By Supreet Bedi, Canada
I would like to share a recent amazing experience of blessing and grace.
Last week, which was early in September, I was browsing on the Mohanji Chronicles blog site, which houses the many experiences of followers, shared over the years. I happened to be reading one from August 2019 by Sakshi Gupta, (Healing Hands), where she narrates an incident when some construction work had been going on in her house, a window pane had fallen on her daughter’s big toe and how Mohanji had helped and saved her daughter. As I read her experience, I could feel her immense love and faith in Mohanji.
I haven’t been able to meet Mohanji in person yet, and after reading so many devotees’ experiences every day, a thought began bugging me: would I ever be as close to him as some other devotees are, like those who are able to text or talk to him anytime? I began talking to Mohanji’s picture, and said, “Please don’t be inaccessible to me. I have no way to contact you directly; neither do I feel the need to. But please make sure my mental connectivity to you becomes so strong that I will never need to rely on any physical means of contacting you!” With this prayer, I ended the ‘conversation’…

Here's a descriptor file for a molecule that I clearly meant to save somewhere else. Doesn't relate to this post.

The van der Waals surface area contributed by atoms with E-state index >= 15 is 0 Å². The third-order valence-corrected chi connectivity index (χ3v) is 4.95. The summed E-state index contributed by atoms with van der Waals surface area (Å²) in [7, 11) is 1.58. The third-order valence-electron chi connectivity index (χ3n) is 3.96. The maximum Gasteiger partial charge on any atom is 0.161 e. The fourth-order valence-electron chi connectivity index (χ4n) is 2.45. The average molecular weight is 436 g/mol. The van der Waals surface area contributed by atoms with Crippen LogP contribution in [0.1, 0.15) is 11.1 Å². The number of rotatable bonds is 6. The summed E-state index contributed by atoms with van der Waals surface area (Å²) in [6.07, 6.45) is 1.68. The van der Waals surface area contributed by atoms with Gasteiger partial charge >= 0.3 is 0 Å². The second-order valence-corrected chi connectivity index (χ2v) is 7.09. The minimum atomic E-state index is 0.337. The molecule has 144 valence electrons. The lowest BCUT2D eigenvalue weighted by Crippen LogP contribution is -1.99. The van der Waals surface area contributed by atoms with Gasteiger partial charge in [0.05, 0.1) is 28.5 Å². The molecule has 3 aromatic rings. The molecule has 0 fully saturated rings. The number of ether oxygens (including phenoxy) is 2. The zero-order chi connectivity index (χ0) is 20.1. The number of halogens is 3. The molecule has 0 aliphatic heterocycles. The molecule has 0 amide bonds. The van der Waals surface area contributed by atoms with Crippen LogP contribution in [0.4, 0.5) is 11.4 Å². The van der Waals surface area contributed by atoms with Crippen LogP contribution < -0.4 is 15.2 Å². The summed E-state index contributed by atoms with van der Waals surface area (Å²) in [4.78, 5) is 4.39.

When I returned home from work, my elder daughter said that she had a dream in which she saw Mohanji along with another person, who although didn’t look like Shirdi Sai Baba, carried a begging (bhiksha) bowl like the one that Baba used to carry. Doing bhiksha rounds, they had come to her, and she had offered the person with the begging bowl a paratha (potato-stuffed flatbread), but he said, “No, I don’t eat that!” Then in her dream, my daughter ran back to the kitchen and brought back a plain roti (unleavened flatbread) for him. He accepted that and then both he and Mohanji left. As she narrated this, I understood the dream as an auspicious sign but failed to understand the real significance.
Later in the evening that day, there was an incident. My daughter wanted to ride her scooter for 5 minutes, and in spite of my insistence that she wear a helmet, she refused, saying that she was only going to be taking 2-3 small rounds. Maybe it was a mother’s instinct or perhaps divine leela, but a thought crossed my mind that I must stop her, that she might get hurt. But I dismissed this thought, saying in my head, “It’s ok, Baba and Mohanji are there to take care, why should I worry!” And even as these thoughts were going in my mind, my daughter fell down. She slipped and fell hard, her face slamming down and hands hitting the ground. Crying out, she said, “Mom, I am not able to move my wrist.” Although she was crying, I was feeling very calm and assured inside.